Exploring Real-World Applications of Medicine Through Senior Theses
Hours in the lab and the library can feel far removed from making any real change. But in the cases of recent graduates Jana Freedman ’20 and Aditi Saha ’20, taking on a thesis wasn’t just completing a project. It was conducting research with real potential to make a difference in the world. Freedman worked on utilizing MRIs to more accurately direct cancer diagnosis and treatment planning, while Saha studied how to improve the amblyopia (commonly known as lazy eye) lab model, in order to improve vision therapy.
While following a pre-med track at Wellesley, Freedman majored in physics and minored in philosophy. She liked learning about the science of medicine, but she wanted to take it beyond the classroom and put it to good use in a real-world context: “I was dying to apply those lessons,” she said.
Classmate Saha selected courses to make her own biotech track, choosing to major in economics and physics—physics because she loved the subject and “because of its versatile and burgeoning application in biological systems,” she said.
It was through their experiences conducting research in the lab that both students saw how their classroom knowledge could make an impact on people’s health and lives.
The summer before her junior year, Freedman worked as a research assistant at the Maine Medical Center Research Institute in the Center for Molecular Medicine, which focused on the biological aspects of the body’s fight against infection and sparked her interest in cancer research. Itching for a more interdisciplinary approach and real-world applications, Freedman joined Dr. Michael Cima at the Koch Institute for Integrative Cancer Research at MIT in the summer of 2019. The project—studying implantable sensors used to plan treatments and diagnostics for cancer patients—was a great match: it combined Freedman’s interests in medicine and physics.
“This project taught me all about the physics of MRIs, which I knew little about but am now so fascinated by,” Freedman reflected. This was exactly what she had hoped to gain from the project. “It showed me how to use different aspects of science to arrive at a complete medical solution.”
Meanwhile, Saha spent three summers, from 2017 to 2019—at the National University of Singapore, Hoya Surgical Optics, and MIT’s Bear Lab, respectively—conducting research on the human eye, which set the foundation for what would become her thesis. Her senior year, she continued as an undergraduate researcher at the MIT Picower Institute of Learning and Memory. When it came time to write her thesis, she knew what she wanted to focus on. “It was less of picking a topic and more of an amalgamation of my academic and research experiences that shaped this project,” explained Saha. Years of study of the human eye had revealed just how much there was left to learn. “This is a complex and intricate system whose study can help us better understand human perception and our environment,” she said.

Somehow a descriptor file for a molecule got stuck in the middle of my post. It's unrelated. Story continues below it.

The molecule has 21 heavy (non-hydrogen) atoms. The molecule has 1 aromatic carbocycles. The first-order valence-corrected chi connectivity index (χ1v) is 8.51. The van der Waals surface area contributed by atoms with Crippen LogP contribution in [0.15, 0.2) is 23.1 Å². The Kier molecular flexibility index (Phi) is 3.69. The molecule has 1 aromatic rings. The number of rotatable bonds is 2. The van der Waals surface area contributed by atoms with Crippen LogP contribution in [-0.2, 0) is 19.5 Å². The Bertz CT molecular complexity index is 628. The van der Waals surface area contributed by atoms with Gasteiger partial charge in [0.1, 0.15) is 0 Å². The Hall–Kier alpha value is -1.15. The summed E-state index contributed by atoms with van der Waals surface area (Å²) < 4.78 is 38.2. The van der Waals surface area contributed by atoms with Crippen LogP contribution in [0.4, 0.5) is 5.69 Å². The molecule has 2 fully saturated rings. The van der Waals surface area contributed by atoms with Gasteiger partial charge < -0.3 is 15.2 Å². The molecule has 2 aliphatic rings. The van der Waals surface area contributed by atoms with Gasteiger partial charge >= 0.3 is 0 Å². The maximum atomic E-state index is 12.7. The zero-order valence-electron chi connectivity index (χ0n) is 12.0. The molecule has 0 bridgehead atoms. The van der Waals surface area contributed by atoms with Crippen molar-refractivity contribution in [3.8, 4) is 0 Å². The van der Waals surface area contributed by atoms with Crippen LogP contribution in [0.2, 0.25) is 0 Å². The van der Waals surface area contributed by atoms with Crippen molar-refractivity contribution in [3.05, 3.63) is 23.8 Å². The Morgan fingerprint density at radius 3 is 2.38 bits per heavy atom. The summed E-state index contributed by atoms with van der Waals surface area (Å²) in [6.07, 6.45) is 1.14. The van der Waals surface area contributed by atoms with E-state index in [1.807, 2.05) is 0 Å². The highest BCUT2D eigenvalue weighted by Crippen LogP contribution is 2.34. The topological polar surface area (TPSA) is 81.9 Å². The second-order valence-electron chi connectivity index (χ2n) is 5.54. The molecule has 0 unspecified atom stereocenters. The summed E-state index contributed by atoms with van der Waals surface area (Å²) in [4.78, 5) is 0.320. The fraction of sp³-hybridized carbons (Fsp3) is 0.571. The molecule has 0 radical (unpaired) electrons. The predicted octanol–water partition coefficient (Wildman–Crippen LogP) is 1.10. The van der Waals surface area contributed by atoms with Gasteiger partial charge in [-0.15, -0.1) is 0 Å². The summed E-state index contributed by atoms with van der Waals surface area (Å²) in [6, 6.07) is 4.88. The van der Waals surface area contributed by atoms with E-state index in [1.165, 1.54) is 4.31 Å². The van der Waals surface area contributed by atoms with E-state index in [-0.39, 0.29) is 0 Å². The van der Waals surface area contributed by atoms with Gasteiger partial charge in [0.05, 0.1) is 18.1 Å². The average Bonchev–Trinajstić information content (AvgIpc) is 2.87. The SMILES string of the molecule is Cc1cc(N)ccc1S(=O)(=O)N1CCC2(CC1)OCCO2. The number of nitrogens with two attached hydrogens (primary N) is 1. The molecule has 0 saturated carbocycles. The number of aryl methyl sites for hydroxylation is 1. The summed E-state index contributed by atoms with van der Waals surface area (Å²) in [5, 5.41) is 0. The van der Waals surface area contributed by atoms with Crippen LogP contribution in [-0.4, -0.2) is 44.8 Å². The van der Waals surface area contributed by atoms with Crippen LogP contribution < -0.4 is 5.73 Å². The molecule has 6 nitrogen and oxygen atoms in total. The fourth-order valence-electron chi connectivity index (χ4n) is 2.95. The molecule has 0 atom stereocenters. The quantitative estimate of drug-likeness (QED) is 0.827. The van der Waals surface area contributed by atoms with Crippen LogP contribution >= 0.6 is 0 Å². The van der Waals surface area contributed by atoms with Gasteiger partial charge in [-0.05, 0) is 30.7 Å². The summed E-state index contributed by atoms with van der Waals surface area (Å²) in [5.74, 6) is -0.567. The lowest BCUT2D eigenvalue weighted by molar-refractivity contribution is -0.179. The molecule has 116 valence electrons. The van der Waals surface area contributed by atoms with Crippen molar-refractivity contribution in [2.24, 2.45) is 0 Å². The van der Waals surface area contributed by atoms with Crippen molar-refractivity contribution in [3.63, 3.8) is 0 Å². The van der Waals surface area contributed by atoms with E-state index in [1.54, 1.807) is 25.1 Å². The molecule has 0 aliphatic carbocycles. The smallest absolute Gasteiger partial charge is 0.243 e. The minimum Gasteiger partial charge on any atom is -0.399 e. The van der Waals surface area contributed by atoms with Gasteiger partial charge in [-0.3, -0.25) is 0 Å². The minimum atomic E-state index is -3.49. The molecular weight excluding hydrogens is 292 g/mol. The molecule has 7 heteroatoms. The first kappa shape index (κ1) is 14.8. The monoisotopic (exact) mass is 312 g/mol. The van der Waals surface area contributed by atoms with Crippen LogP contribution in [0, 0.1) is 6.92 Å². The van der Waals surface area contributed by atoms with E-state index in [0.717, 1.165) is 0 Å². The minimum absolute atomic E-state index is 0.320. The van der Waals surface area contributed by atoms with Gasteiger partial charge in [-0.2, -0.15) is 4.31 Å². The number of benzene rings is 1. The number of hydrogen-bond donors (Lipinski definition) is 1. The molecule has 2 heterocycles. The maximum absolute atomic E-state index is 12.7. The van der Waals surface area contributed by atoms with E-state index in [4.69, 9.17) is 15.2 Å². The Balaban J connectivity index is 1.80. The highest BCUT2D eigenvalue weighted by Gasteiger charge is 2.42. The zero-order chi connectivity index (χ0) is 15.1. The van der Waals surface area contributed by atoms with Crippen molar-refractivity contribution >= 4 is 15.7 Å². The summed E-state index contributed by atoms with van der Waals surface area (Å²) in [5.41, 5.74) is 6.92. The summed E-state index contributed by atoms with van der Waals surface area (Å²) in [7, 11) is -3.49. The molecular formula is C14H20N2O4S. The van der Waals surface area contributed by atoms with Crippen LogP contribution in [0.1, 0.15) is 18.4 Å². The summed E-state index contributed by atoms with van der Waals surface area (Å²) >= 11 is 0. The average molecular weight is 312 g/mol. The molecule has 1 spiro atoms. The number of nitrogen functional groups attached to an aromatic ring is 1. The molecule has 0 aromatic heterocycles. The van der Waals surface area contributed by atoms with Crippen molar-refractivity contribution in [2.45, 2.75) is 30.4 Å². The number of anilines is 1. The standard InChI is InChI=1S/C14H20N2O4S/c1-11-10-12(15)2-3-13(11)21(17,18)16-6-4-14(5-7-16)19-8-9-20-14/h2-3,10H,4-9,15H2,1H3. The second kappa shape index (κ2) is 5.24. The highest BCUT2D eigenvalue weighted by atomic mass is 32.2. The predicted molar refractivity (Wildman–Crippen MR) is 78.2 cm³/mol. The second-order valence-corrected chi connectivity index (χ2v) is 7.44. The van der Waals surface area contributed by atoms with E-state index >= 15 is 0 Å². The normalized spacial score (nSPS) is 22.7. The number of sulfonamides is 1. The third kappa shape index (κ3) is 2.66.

Both students shared that they were drawn to their topics because of their immediate potential to help people. A more accurate model of the lazy eye can help researchers treat the impairment better, and improved cancer treatment has the potential to touch many lives.
“I hope my research will improve the accuracy of the amblyopia model, accounting for its different types, as well as how exactly this common visual impairment affects human sight,” said Saha, “and that it will serve as a stepping stone for researchers studying novel amblyopia—or lazy eye—and its treatments.” Current treatments for lazy eye involve patching the dominant eye, either with a physical patch or pharmacological blurring, for two to six hours a day. But the treatment becomes less effective with patients older than 8, and almost a quarter of patients need treatment again within a year of stopping.
“This concern about the efficacy of patching treatment at older ages has fueled the exploration of alternative amblyopia treatments. However, in order to test the viability of these novel treatments, amblyopia must first be accurately modeled within a laboratory setting. This is where my thesis research came in,” explained Saha.
For Freedman, “It was truly inspiring to lead a project that would hopefully improve the treatment of specialized cancer patients.” In the lab, she made silicone formulations with various viscosities that were analyzed by the Brigham and Women’s Hospital’s MRI facility. Data from MRI scans using those formulations allowed her to “create a silicone sensor that, when implanted in a patient's tumor, would be able to detect the quantity of oxygen within the tumor cells.” Oxygen levels indicate a tumor’s malignancy, so “this silicone sensor and the ability to manipulate its sensitivity could be really helpful for diagnosing and treating different cancers,” she explained.
“This versatile method of problem-solving is what I really love about physics,” Freedman said. “I want to continue to find simple answers to difficult problems.” She plans to find another enriching project to work on before eventually working toward a PhD in physics, with the goal of making expensive medical treatments more accessible to low-income and marginalized groups.
Saha will use her understanding of physics to continue innovating in the biotech world. This summer, she’s a research associate at the Broad Institute in Cambridge, MA, working on optimizing an optical system for commercial use. After that, she hopes to work in the biotech field for a few years in order to explore different roles and get a better understanding of the industry before pursuing a graduate degree.
“Watching my thesis come to fruition has not only been a dream come true but a great culmination of my undergraduate academic experiences—both in and outside the classroom,” reflected Saha.